Iran's belated admission that it has provided Russia with sophisticated drones to boost its war effort in Ukraine should serve as a wake-up call to all those Western policymakers who claim the threat posed by Tehran's aggressive regime is only limited to the Middle East region.
Despite credible reports that Russian forces have been deploying Iranian-made drones to launch attacks against Ukraine's critical infrastructure, inflicting electricity and water shortages on the country's civilian population, Tehran has consistently denied the weapons originated from Iran.
Only last month, Iran's representative to the United Nations strongly denied claims that Iranian drones were responsible for inflicting misery on the Ukrainian people, and insisted that Iran's primary objective was to achieve a peaceful resolution of the conflict.
"Iran has consistently advocated for peace and the immediate end to the conflict in Ukraine," Ambassador Amir Saeid Iravani, permanent representative of the Islamic Republic of Iran to the United Nations, told reporters in mid-October, adding that the claims that Iranian weapons were being used were "unfounded and unsubstantiated" and were just part of a "disinformation" campaign the West was mounting against his country.
It was only this month that Tehran finally conceded that it had supplied drones to Russia, on this occasion insisting that the weapons had been sent to Russia prior to Russian President Vladimir Putin's decision to launch his unprovoked invasion of Ukraine last February.
The admission that Iran is equipping Russia with drones was made by Iranian Foreign Minister Hossein Amir-Abdollahian who, responding to mounting evidence of the Iranian-made weapons being used in Ukraine, said Tehran had provided Moscow with a "limited number of drones" months before the war began in Ukraine.
Amir-Abdollahian also suggested that Iran did not support their use in the Ukraine conflict, offering the ludicrous assertion that if they were being used in Ukraine, Tehran "will not be indifferent to it." He went on to say that if the Ukrainians had any evidence that Iranian drones were being used in the conflict, it should be sent to Tehran where "we will take into account their evidence."
Even this Iranian admission was dismissed as a lie by Ukrainian President Volodymyr Zelensky. Responding to Iran's admission, he said:
"They decided to admit that they did supply drones for Russian terror. But even in this confession they lie.... We shoot down at least 10 Iranian drones every day, and the Iranian regime claims that it allegedly gave little, and even before the start of a full-scale invasion."
The Iranian admission was also dismissed by US Special Envoy for Iran Robert Malley, who tweeted:
"Iran didn't give a limited number of drones before the war. They transferred dozens just this summer & have military personnel in occupied Ukraine helping Russia use them against Ukrainian civilians. Confronted with evidence, they need a new policy, not a new story."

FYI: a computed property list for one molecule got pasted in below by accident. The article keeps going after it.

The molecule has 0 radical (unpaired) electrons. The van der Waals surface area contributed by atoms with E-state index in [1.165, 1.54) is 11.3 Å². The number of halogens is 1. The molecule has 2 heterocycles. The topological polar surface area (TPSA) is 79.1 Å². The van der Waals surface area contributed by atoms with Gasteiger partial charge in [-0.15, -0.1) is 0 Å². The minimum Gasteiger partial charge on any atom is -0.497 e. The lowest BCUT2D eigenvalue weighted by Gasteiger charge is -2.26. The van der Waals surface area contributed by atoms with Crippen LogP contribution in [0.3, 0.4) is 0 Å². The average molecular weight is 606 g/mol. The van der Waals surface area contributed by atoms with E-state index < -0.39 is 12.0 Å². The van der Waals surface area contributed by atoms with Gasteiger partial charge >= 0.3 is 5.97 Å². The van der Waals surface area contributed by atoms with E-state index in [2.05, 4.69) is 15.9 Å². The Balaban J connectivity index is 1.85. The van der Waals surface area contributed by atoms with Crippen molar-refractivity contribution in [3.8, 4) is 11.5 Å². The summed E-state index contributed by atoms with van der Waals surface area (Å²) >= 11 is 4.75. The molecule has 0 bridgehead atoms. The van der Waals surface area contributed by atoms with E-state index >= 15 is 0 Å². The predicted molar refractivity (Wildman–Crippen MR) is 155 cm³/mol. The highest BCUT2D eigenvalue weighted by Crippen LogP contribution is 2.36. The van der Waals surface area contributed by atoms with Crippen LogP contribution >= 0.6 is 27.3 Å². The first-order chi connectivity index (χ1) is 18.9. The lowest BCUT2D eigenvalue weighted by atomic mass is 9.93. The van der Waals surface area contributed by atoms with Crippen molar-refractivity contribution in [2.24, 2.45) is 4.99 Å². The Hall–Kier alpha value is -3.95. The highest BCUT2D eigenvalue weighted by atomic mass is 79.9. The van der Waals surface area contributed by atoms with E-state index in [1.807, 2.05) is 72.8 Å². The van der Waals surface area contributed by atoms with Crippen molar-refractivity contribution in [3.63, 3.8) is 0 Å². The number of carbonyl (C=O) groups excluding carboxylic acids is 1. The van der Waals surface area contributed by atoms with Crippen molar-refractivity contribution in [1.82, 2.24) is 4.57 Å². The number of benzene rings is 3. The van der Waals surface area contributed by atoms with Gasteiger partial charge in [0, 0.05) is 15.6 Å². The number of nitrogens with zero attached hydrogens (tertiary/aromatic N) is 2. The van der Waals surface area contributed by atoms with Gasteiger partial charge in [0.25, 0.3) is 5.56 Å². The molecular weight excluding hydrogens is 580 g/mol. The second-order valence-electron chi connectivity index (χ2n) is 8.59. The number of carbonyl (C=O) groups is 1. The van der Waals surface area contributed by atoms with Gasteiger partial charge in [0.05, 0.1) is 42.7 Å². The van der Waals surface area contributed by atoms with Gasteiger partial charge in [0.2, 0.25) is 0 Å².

Iran is no stranger to telling bare-faced lies. For decades Tehran has consistently lied about the true extent of its nuclear ambitions, so it should come as no surprise that Iran's instinctive response when confronted about its military support for Russia has been to issue a denial.
Moreover, that Tehran has been caught lying about its involvement in the Ukraine conflict inevitably raises suspicions that its support for Moscow is far broader than it is prepared to admit. Apart from supplying drones, there are credible reports that Tehran has agreed to supply Russia with ballistic missiles.
Iran's belated admission that it is actively supporting the Russian war effort is certainly an alarming development, one that completely destroys the argument that Iran's malign activities are solely confined to the Middle East.
It means that Iran is fully committed to supporting military action in Europe, which represents a significant escalation in the threat Iran poses to global security, one that Western policymakers can no longer ignore.
There is also disturbing evidence that Iran is closely monitoring the West's military support for Kyiv to enhance its own military capabilities, after it emerged that Russia flew a selection of American and British weapons to Iran in August as part of the deepening defence cooperation pact between Moscow and Tehran.
According to Sky News, a Russian military aircraft secretly transported a US Javelin anti-tank missile, a Stinger anti-aircraft missile and a British NLAW anti-tank missile to an airport in Tehran in the early hours of 20 August. The weapons, which were part of a shipment of US and UK military equipment intended for the Ukrainian military that "fell into Russian hands", have now been handed over to Iran's Islamic Revolutionary Guard Corps amid fears that it will enable Iran to study Western military technology and copy it.
The implications of Iran's deepening involvement in the Ukraine conflict can no longer be ignored, as they now constitute a direct threat to European security, a development that Nato leaders need to take on board as a matter of urgency.
Nato has already demonstrated a welcome display of unity in providing vital military support for Ukraine in its battle to defeat Russian aggression. Nato leaders must now take similar measures to support all those states, whether they are in Europe or the Middle East, who want to protect themselves against Iran's intimidating conduct.
Con Coughlin is the Telegraph's Defence and Foreign Affairs Editor and a Shillman Journalism Fellow at Gatestone Institute.